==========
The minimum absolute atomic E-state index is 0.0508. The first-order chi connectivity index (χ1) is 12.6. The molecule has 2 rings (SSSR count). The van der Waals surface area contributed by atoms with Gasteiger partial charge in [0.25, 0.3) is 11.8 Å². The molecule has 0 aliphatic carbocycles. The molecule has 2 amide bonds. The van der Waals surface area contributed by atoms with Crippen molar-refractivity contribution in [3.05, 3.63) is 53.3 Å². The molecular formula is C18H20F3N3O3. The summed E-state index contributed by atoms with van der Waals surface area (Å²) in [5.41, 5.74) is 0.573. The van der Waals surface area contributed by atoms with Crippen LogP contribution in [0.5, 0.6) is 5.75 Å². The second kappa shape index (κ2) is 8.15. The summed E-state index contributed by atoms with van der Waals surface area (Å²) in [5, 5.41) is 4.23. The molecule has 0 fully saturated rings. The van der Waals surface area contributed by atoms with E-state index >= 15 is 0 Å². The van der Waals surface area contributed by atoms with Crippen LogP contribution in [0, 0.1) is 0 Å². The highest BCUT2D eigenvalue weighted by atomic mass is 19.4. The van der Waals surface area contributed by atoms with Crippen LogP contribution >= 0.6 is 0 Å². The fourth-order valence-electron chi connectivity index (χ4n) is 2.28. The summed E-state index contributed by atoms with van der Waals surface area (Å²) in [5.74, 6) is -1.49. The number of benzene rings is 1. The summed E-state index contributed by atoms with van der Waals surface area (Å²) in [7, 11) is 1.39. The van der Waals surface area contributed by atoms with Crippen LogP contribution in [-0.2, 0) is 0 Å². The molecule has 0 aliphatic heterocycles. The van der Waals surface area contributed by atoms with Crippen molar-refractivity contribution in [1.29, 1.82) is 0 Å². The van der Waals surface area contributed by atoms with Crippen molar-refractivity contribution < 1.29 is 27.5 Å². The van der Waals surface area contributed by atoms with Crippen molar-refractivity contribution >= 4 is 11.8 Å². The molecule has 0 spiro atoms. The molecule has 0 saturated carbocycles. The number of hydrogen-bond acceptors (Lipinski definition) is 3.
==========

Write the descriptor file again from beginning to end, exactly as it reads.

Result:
The minimum absolute atomic E-state index is 0.0508. The first-order chi connectivity index (χ1) is 12.6. The molecule has 2 rings (SSSR count). The van der Waals surface area contributed by atoms with Gasteiger partial charge in [0.25, 0.3) is 11.8 Å². The molecule has 0 aliphatic carbocycles. The molecule has 2 amide bonds. The van der Waals surface area contributed by atoms with Crippen molar-refractivity contribution in [3.05, 3.63) is 53.3 Å². The molecular formula is C18H20F3N3O3. The summed E-state index contributed by atoms with van der Waals surface area (Å²) in [5.41, 5.74) is 0.573. The van der Waals surface area contributed by atoms with Crippen LogP contribution in [0.5, 0.6) is 5.75 Å². The second kappa shape index (κ2) is 8.15. The summed E-state index contributed by atoms with van der Waals surface area (Å²) in [5, 5.41) is 4.23. The molecule has 0 fully saturated rings. The van der Waals surface area contributed by atoms with E-state index >= 15 is 0 Å². The van der Waals surface area contributed by atoms with Crippen LogP contribution in [0, 0.1) is 0 Å². The highest BCUT2D eigenvalue weighted by atomic mass is 19.4. The van der Waals surface area contributed by atoms with Crippen LogP contribution >= 0.6 is 0 Å². The fourth-order valence-electron chi connectivity index (χ4n) is 2.28. The summed E-state index contributed by atoms with van der Waals surface area (Å²) in [5.74, 6) is -1.49. The number of benzene rings is 1. The summed E-state index contributed by atoms with van der Waals surface area (Å²) in [7, 11) is 1.39. The van der Waals surface area contributed by atoms with Crippen LogP contribution in [-0.2, 0) is 0 Å². The molecule has 0 aliphatic heterocycles. The van der Waals surface area contributed by atoms with Crippen molar-refractivity contribution in [1.29, 1.82) is 0 Å². The van der Waals surface area contributed by atoms with Crippen molar-refractivity contribution < 1.29 is 27.5 Å². The van der Waals surface area contributed by atoms with Crippen molar-refractivity contribution >= 4 is 11.8 Å². The molecule has 0 spiro atoms. The molecule has 0 saturated carbocycles. The number of hydrogen-bond acceptors (Lipinski definition) is 3.